THE WEEK THAT WAS
Batting average: .192
Opponents’ batting average: .215
Opponents’ ERA: 2.10
Notes: Bees’ pitchers allowed just one run over the final 21 innings. … Justin Jones drove in seven runs.
THE WEEK AHEAD
• At Clinton (6:30 p.m. Wednesday-Friday) — After Tuesday’s off day, the Bees play at Clinton for the final time this season. Burlington is 5-6 against the LumberKings this season.
• At Beloit (6:30 p.m. Saturday, 2 p.m. Sunday, 6:30 p.m. next Monday-Tuesday) — It’s also the final trip of the season for the Bees to Beloit. The Bees are 6-4 in the season series.
Nonie Williams is seventh in the Midwest League with 54 walks. … Francisco Del Valle is tied for eighth with 35 extra-base hits. … Kyle Tyler is second with a 2.64 ERA. Opposing hitters are batting .196 against him. Tyler is fourth in the league with a 1.05 WHIP, and leads the league with an .880 winning percentage. … Robinson Pina is fifth with 118 strikeouts.
Photo: Burlington Bees left fielder Ryan Vega tracks down a fly ball in Sunday’s game. (Steve Cirinna/Burlington Bees)
By John Bohnenkamp
It felt like spring.
Not the weather, of course. Sunday’s Class A Midwest League game between the Burlington Bees and Kane County Cougars at Community Field was played on a humid, overcast day.
But the Bees’ 3-0 win was much like a lot of those games in the chilly first half — great pitching, timely hitting.
Kyle Tyler (7-1), Luis Alvarado and Ethan Clark combined on a three-hit shutout for the Bees (57-62 overall, 18-31 second half), who have won back-to-back games against the Cougars (68-50, 33-16), the second-half Western Division leader.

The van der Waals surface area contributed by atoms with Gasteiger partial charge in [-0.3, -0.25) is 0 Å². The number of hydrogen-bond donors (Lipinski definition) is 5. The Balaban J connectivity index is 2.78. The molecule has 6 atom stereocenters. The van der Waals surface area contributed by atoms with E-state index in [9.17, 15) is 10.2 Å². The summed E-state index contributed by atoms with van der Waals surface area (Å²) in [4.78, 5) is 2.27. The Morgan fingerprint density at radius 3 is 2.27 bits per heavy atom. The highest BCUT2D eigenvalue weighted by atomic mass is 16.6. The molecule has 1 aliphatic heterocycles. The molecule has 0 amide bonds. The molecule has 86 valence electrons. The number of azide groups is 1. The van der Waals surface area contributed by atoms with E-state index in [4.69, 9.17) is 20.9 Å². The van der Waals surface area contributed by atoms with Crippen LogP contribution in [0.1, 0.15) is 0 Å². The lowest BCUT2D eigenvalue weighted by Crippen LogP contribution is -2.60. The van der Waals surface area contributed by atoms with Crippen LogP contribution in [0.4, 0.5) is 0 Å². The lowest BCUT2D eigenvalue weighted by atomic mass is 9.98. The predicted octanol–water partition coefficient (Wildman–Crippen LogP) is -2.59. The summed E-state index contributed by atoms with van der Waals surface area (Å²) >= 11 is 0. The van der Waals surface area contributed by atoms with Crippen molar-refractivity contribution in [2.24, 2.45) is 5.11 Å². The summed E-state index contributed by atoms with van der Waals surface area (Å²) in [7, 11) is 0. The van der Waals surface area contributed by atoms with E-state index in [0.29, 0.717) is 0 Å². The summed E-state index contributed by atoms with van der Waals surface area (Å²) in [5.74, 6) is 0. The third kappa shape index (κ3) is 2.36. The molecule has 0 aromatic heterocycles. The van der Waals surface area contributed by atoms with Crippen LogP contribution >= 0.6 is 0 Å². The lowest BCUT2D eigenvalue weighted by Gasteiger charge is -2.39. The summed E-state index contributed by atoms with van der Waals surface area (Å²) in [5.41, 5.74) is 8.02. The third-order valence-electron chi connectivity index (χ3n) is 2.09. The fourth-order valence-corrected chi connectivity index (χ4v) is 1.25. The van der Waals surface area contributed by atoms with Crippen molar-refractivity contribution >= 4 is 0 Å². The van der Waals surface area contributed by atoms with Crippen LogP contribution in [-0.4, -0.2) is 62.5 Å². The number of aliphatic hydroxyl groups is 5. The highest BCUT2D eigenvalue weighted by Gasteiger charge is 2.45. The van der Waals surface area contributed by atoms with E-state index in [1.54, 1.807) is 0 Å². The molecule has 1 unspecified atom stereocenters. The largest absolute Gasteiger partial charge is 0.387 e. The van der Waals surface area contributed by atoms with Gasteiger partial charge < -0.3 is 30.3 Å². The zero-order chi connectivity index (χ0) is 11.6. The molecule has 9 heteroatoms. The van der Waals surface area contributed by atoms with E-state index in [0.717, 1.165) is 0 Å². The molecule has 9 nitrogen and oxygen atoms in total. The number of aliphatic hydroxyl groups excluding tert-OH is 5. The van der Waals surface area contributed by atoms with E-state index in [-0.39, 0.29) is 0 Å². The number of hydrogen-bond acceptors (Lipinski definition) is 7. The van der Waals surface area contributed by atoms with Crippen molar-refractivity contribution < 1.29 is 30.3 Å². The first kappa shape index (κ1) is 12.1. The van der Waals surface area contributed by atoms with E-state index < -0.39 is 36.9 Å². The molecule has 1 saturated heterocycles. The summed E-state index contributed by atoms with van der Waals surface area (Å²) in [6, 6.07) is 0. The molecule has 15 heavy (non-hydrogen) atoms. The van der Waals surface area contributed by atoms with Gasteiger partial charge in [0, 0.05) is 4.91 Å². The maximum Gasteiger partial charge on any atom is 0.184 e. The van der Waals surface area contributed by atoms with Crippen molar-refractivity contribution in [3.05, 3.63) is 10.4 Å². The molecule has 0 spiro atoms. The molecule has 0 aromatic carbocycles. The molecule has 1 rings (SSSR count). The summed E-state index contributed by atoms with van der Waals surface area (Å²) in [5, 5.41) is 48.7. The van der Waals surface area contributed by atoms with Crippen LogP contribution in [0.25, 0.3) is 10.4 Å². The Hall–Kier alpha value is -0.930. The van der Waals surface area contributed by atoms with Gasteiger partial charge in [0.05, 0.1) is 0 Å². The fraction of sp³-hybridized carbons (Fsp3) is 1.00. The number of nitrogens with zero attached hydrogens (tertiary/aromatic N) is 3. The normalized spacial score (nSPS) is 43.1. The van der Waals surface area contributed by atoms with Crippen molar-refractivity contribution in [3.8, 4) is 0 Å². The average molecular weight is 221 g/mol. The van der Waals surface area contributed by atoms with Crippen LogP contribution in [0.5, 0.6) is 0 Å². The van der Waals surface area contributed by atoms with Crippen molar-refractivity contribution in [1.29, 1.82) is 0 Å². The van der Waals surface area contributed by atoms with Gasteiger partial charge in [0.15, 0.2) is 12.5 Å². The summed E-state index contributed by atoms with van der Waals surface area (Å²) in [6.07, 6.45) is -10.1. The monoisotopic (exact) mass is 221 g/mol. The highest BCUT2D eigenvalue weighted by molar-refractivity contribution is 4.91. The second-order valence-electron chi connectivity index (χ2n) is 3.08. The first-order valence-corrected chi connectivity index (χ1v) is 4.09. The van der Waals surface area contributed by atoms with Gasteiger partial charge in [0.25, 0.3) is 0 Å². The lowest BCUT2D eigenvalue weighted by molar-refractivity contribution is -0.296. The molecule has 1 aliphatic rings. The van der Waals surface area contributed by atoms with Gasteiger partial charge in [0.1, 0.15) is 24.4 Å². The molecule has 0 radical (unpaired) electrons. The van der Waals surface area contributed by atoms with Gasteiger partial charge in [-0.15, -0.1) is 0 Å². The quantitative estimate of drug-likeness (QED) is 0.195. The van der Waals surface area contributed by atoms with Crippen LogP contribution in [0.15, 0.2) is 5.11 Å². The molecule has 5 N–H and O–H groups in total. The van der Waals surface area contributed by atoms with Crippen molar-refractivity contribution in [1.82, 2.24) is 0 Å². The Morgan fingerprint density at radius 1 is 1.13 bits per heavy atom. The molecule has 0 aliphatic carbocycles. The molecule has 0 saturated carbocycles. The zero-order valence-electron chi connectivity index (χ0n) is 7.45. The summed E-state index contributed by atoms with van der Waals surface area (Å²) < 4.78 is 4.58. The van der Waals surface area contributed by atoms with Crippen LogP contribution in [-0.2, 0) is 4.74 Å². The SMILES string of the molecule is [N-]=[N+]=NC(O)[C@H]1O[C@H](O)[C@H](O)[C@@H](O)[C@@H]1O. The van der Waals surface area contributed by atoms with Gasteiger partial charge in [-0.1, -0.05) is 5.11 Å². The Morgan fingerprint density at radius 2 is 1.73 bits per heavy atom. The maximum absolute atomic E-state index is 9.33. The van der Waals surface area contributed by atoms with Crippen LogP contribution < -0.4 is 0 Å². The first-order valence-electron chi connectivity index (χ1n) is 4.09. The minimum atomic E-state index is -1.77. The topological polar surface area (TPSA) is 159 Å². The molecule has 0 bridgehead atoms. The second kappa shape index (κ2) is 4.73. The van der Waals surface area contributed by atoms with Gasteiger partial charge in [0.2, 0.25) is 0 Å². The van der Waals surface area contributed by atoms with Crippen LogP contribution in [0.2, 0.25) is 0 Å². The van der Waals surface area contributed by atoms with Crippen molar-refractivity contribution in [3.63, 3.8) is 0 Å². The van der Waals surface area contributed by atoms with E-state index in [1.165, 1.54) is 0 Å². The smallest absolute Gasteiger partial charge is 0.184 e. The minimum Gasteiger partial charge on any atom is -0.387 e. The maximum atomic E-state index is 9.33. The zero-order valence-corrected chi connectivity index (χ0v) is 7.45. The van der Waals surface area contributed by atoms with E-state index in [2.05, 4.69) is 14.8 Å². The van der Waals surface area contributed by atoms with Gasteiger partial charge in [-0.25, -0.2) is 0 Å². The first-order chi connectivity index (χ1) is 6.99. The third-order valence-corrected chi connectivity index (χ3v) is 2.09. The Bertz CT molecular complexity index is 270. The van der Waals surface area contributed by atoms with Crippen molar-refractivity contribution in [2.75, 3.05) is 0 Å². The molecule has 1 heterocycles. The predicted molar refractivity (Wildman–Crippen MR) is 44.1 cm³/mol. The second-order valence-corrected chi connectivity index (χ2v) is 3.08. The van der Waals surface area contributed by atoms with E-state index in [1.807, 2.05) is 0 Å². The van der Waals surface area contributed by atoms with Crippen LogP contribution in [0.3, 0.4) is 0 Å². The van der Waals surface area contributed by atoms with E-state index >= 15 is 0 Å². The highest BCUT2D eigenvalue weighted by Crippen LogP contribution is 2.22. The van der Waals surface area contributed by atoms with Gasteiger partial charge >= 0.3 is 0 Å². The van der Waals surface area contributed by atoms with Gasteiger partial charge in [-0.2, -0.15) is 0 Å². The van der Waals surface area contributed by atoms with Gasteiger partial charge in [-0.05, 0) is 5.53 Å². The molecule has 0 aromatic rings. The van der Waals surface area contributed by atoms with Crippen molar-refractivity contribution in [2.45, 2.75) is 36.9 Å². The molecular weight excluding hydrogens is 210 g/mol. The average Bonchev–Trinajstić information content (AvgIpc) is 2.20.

“Good pitching beats good hitting, right?” Bees manager Jack Howell said. “Like we continue to say, the real good success we had in the first half was just incredible pitching, and then just find a way to get runs across, which is what today’s game was?”
It was the second consecutive game of quality pitching — Clayton Chatham and Ed Del Rosario combined for the victory in Saturday’s 2-1 game.
Tyler allowed three hits and struck out five while not allowing a walk. Alvarado walked two in three innings. Clark pitched a 1-2-3 ninth for his first save.
All of Burlington’s runs came in the fifth. Nonie Williams’ triple scored Francisco Del Valle with the first run, then Williams scored on Justin Jones’ single. Kevin Maitan’s bases-loaded walk accounted for the third run.
It was enough against the Cougars, who lead the Midwest League with a 2.78 earned run average.
“Would you like to score more and get more hits? Sure. But they have one of the best pitching staffs in the league,” Howell said.
Jackson Goddard (5-4) was the losing pitcher.
ON DECK: The two teams conclude their three-game series with Monday’s 6:30 p.m. game. Burlington’s Keith Rogalla (0-0, 2.70) will face Kane County’s Michel Gelabert (3-1, 1.99).
NOTES: Monday’s game is the final appearance of the season for the Cougars at Community Field. The two teams will meet in the final three-game series of the season at Kane County Aug. 31-Sept. 2. … Attendance was 2,188 on Community Basket Day.
Photo: Clayton Chatham allowed one run over six innings for the win on Saturday night. (Steve Cirinna/Burlington Bees)
By John Bohnenkamp
The previous night’s starter didn’t get out of the first inning, and things had gotten to the point that two position players had to pitch the ninth inning.
That meant, for the Burlington Bees on Saturday night, they were going to need innings from as few pitchers as possible.
Clayton Chatham and Ed Del Rosario did that, combining on a six-hitter as the Bees downed the Kane County Cougars, 2-1, at Community Field.
Chatham pitched six innings, the longest outing of his professional career, allowing just five hits and a walk while striking out eight. Del Rosario took over, striking out seven over three innings.
“Besides a starter, we also saved a reliever arm,” Bees manager Jack Howell said. “You never want to say you’re back to square one, but today picked us up a lot.”